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NCJRS Abstract

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NCJ Number: 248544 Find in a Library
Title: Arrest-Related Deaths Program: Data Quality Profile
Author(s): Michael Planty; Andrea M. Burch; Duren Banks; Lance Couzens; Caroline Blanton; Devon Cribb
Corporate Author: Bureau of Justice Statistics (BJS)
US Dept of Justice
Office of Justice Programs
United States of America
Date Published: March 2015
Page Count: 25
Sponsoring Agency: Bureau of Justice Statistics (BJS)
Washington, DC 20531
Sale Source: Bureau of Justice Statistics (BJS)
US Dept of Justice
Office of Justice Programs
810 Seventh Street NW
Washington, DC 20531
United States of America
Document: Agency Summary|PDF|Text
Agency Summary: http://www.bjs.gov/index.cfm?ty=pbdetail&iid=5260 
Type: Program/Project Description; Program/Project Evaluation; Research (Applied/Empirical)
Format: Document; Document (Online)
Language: English
Country: United States of America
Annotation: This report provides an overview of the Arrest-Related Deaths (ARD) program of the U.S. Bureau of Justice Statistics (BJS); describes the data-collection methods used by State reporting coordinators (SRCs); and assesses the quality of the resulting data and coverage for eligible ARD cases that involve law enforcement homicides.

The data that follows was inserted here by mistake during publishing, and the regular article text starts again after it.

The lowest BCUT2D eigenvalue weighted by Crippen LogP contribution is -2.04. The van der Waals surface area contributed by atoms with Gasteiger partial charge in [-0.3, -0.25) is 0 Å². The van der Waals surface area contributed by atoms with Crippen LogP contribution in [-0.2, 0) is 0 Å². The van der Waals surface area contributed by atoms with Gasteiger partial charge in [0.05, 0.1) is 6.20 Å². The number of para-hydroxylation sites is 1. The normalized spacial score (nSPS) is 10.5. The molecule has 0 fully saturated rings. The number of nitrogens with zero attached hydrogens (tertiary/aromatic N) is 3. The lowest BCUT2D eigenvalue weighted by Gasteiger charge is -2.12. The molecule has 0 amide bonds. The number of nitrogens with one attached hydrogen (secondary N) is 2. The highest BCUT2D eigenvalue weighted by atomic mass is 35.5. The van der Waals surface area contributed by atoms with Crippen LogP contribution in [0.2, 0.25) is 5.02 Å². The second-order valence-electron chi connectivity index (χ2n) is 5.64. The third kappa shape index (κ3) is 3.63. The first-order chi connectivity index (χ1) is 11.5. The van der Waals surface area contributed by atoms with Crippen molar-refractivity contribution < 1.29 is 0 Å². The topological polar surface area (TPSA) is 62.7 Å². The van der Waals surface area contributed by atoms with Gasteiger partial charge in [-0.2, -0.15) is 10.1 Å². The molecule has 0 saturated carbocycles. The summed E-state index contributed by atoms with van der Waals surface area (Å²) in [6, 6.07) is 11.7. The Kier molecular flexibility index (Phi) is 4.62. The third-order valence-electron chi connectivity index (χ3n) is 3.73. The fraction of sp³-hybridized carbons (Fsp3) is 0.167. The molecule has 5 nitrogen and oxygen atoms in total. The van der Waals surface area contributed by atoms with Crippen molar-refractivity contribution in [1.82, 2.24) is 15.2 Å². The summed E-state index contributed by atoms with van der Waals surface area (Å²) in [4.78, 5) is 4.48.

Abstract: Overall, the variation in methodologies used by SRCs resulted in a significant underestimate of the annual number of arrest-related deaths, including both homicides by law enforcement officers and other types of civilian deaths. Three key findings are reported. First, the national coverage of homicides by law enforcement officers captured in the ARD program improved from 2003 through 2011. This was partially due to the use of open-source searches that identified potential cases that were eligible for inclusion. Even with this improvement, however, from 31 percent to 41 percent of the estimated homicides by law enforcement personnel were not captured in the 2011 ARD data collection. Second, nationally the ARD program captured approximately 50 percent of the estimated law enforcement homicides during 2000-09 and 2011. Third, significant challenges exist because of the lack of standardized modes for data collection, definitions, scope, participation, and the availability of resources. 6 tables, 4 figures, 13 references, and 3 appendixes of supplementary information
Main Term(s): Police statistics
Index Term(s): Custody deaths; Data collection devices; Data collections; Deaths in Custody; Justifiable homicide; Police use of deadly force
To cite this abstract, use the following link:
http://www.ncjrs.gov/App/publications/abstract.aspx?ID=270647

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